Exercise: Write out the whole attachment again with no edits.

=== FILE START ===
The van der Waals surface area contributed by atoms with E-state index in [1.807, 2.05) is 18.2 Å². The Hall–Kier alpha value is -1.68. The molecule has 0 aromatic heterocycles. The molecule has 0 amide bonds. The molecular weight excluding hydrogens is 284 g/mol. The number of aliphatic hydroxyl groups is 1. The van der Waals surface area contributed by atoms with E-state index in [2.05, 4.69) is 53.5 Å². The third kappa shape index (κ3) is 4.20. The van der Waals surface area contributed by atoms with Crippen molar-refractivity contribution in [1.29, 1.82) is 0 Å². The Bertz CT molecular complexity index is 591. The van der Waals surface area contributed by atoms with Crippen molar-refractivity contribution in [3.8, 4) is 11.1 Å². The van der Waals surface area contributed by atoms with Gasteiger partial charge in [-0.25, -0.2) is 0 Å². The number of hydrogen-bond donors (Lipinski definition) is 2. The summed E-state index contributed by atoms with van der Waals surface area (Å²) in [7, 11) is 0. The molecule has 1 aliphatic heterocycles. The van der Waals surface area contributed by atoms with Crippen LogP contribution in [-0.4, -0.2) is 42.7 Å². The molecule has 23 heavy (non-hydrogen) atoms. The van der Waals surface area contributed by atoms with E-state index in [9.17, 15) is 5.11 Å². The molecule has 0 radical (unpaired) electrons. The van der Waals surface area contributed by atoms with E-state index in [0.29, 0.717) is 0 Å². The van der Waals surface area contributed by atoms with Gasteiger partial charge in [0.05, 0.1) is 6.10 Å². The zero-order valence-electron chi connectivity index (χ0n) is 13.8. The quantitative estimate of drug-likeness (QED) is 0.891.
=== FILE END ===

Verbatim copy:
The van der Waals surface area contributed by atoms with E-state index in [1.807, 2.05) is 18.2 Å². The Hall–Kier alpha value is -1.68. The molecule has 0 aromatic heterocycles. The molecule has 0 amide bonds. The molecular weight excluding hydrogens is 284 g/mol. The number of aliphatic hydroxyl groups is 1. The van der Waals surface area contributed by atoms with E-state index in [2.05, 4.69) is 53.5 Å². The third kappa shape index (κ3) is 4.20. The van der Waals surface area contributed by atoms with Crippen molar-refractivity contribution in [1.29, 1.82) is 0 Å². The Bertz CT molecular complexity index is 591. The van der Waals surface area contributed by atoms with Crippen molar-refractivity contribution in [3.8, 4) is 11.1 Å². The van der Waals surface area contributed by atoms with Gasteiger partial charge in [-0.25, -0.2) is 0 Å². The number of hydrogen-bond donors (Lipinski definition) is 2. The summed E-state index contributed by atoms with van der Waals surface area (Å²) in [7, 11) is 0. The molecule has 1 aliphatic heterocycles. The van der Waals surface area contributed by atoms with Crippen LogP contribution in [-0.4, -0.2) is 42.7 Å². The molecule has 23 heavy (non-hydrogen) atoms. The van der Waals surface area contributed by atoms with E-state index in [9.17, 15) is 5.11 Å². The molecule has 0 radical (unpaired) electrons. The van der Waals surface area contributed by atoms with E-state index in [0.29, 0.717) is 0 Å². The van der Waals surface area contributed by atoms with Gasteiger partial charge in [0.05, 0.1) is 6.10 Å². The zero-order valence-electron chi connectivity index (χ0n) is 13.8. The quantitative estimate of drug-likeness (QED) is 0.891.